Hypermobility and Plantar Fasciitis

I’m not sure if it’s more prevalent in the hypermobile community but I see a fair amount of Plantar Fasciitis in the clinic. This is a painful inflammatory condition of the plantar fascia under the foot. This fascia runs from the heel to the toes. It is typically worse in the mornings when the plantar fascia has stiffened overnight, and movement gradually improves it during the day for some people.

chronic pain

by Jeannie di Bon, December 18th, 2021

Hypermobility and Plantar Fasciitis

Runners can get this condition a lot due to the stress of hitting the ground, which can irritate the tissue.

Maybe the incidence of flat feet in the hypermobile foot is a contributing factor. The tissue has lost its elasticity and bounce, and this can lead to poor foot mechanics, pressure in the wrong part of the foot and our general tendency towards sensitive, inflammatory tissue. A condition like EDS tends to lean towards inflammatory tissue anyway – and it does not take much to stir it up sometimes. The subsequent poor gait to avoid increasing foot pain can lead to knee, hip and back pain. So, we want to catch this condition before it impacts the rest of the body.

What can we do to help the hypermobile foot avoid plantar fasciitis? Over on my YouTube channel, I have a short exercise routine specifically for this painful condition as part of my A-Z of Hypermobility. The letter F for hypermobility is focused on fascia and feet. Treatment will typically involve mobilising and dynamic stretching of tight calf muscles that are often the instigator of this condition. To start working on this at home, I would recommend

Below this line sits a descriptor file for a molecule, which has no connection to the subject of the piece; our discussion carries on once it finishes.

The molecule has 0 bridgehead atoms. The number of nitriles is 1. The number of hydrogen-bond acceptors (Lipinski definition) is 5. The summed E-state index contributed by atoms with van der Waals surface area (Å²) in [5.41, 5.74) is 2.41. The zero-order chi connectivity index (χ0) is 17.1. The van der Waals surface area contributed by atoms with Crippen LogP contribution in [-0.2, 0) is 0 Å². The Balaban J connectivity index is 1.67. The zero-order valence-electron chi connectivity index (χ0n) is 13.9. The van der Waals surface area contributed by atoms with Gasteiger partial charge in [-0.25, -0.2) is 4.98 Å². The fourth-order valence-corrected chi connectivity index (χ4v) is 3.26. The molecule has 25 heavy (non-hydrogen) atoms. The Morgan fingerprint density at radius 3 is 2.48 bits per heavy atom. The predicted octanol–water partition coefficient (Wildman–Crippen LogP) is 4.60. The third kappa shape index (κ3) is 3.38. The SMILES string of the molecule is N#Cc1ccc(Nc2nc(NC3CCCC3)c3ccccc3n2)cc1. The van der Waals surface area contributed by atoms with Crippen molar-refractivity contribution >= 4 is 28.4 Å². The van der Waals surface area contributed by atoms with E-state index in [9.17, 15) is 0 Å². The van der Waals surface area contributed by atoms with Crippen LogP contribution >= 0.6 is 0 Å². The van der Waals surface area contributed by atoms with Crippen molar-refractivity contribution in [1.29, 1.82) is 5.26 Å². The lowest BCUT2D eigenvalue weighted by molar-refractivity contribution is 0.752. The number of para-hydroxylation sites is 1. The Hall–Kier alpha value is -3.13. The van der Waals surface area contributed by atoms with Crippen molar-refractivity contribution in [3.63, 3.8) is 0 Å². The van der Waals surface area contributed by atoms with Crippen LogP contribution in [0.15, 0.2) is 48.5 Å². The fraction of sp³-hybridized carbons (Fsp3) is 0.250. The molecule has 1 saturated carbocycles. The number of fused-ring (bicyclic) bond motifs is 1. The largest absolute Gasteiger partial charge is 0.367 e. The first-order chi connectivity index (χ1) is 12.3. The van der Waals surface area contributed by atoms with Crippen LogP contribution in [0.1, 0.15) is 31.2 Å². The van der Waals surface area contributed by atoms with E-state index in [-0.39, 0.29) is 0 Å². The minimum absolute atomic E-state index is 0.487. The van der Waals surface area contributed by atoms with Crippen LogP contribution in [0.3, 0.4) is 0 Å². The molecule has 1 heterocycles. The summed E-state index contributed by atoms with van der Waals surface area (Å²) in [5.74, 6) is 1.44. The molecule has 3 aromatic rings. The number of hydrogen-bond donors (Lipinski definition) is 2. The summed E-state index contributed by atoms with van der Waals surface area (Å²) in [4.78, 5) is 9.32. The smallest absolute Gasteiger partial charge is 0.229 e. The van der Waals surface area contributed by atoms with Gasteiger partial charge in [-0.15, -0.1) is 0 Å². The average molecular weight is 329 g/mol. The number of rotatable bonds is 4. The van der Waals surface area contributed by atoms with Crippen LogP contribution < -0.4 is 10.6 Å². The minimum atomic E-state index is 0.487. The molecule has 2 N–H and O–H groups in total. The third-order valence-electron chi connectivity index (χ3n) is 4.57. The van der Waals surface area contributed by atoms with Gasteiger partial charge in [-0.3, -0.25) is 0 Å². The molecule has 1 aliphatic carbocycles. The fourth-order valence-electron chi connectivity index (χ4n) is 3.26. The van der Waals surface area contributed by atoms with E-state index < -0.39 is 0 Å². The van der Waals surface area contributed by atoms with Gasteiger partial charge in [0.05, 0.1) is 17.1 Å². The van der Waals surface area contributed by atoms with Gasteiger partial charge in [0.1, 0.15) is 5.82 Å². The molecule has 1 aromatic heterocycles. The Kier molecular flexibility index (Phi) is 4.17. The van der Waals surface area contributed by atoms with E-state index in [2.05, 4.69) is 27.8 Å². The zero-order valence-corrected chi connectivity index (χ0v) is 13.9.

1) Ankle Circles in both directions
2) Walking on the spot
3) Heel raises and lowers on a bottom step
4) Pointing and flexing your foot into a band against resistance
5) Massaging the foot on a spikey ball or tennis ball (but not if pregnant).

Wishing you Happy, Healthy Feet this Festive Period.


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Ann - 11th June 2023

My daughter has the exact same problem as this. We have seen multiple physios and podiatrists, all to no avail. It seems s very confusing. The pain has been for 5 years or so.


    Jeannie Di Bon - 20th June 2023

    Sorry to hear. Hope this was useful info.


Amy Barrick - 15th November 2022

What would it indicate if the pain is better in the morning and worsens through the day? The main pain is in the forward part of the underside of my heel, toward the arch, right as the heel is ending. And it’s awful:( I can find nothing that alleviates it. Standing is worse than walking, but waking is still pretty bad.


    Jeannie Di Bon - 17th November 2022

    Sorry to hear. It is very difficult to give a specific answer without seeing you walking or moving. It could be a number of things. Please do see a physiotherapist for a diagnosis. Hope it settles soon,



Annette - 9th November 2022

Not going barefoot in my home keeps my plantar fasciitis at bay. I wear my Birkenstocks in the house. I used to be the person who didn’t allow shoes inside. If I get lazy about it I can feel the pain start back up.


Kristyanne Robinson - 3rd July 2022

I have Eds and have dealt with plantar faciitis for years. I initially treated it in the ways you recommended above with little to no relief. I eventually encountered a sports medicine dr who told me that with eds I should not be stretching “ever” as I am never actually stretching the muscle but rather the connective tissue and therefore worsening the problem. I recently encountered a physiotherapist who was telling my daughter (also eds) to stretch for her feet and when I explained what that dr had told me she seemed quite confused. So now I’m confused. To stretch or not to stretch!? Going off my experience, at least with feet it has not been helpful. But then neither has chiro, acupuncture, massage, light therapy, heat, ice, rest, tens therapy, and a reconditioning program!


    Jeannie Di Bon - 5th July 2022

    Thank you for taking the time to comment. It can be a really frustrating condition. It is often caused by tight calf muscles that pull on the plantar fascia so mobilising and improving foot and lower limb function will help. I don’t recommend static stretching but do encourage dynamic stretching – where you don’t hold the stretch end of range but move in and out of a stretch. Much more beneficial.